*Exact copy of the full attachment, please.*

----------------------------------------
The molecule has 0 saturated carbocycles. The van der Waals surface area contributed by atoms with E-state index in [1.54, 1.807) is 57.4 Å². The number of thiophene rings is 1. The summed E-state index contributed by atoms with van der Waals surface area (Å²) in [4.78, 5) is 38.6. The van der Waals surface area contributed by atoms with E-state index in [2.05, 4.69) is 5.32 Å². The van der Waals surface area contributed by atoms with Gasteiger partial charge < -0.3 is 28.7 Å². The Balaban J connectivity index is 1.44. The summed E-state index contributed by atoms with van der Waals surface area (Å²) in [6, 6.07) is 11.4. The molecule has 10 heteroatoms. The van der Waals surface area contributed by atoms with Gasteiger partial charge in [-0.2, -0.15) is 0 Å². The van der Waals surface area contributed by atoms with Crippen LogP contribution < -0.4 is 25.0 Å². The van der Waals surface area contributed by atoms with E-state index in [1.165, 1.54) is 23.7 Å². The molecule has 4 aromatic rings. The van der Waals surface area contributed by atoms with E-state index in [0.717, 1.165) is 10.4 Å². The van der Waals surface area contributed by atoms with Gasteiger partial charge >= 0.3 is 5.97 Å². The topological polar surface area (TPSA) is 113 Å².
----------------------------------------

The molecule has 0 saturated carbocycles. The van der Waals surface area contributed by atoms with E-state index in [1.54, 1.807) is 57.4 Å². The number of thiophene rings is 1. The summed E-state index contributed by atoms with van der Waals surface area (Å²) in [4.78, 5) is 38.6. The van der Waals surface area contributed by atoms with E-state index in [2.05, 4.69) is 5.32 Å². The van der Waals surface area contributed by atoms with Gasteiger partial charge < -0.3 is 28.7 Å². The Balaban J connectivity index is 1.44. The summed E-state index contributed by atoms with van der Waals surface area (Å²) in [6, 6.07) is 11.4. The molecule has 10 heteroatoms. The van der Waals surface area contributed by atoms with Gasteiger partial charge in [-0.2, -0.15) is 0 Å². The van der Waals surface area contributed by atoms with Crippen LogP contribution < -0.4 is 25.0 Å². The van der Waals surface area contributed by atoms with E-state index in [1.165, 1.54) is 23.7 Å². The molecule has 4 aromatic rings. The van der Waals surface area contributed by atoms with E-state index in [0.717, 1.165) is 10.4 Å². The van der Waals surface area contributed by atoms with Gasteiger partial charge >= 0.3 is 5.97 Å². The topological polar surface area (TPSA) is 113 Å².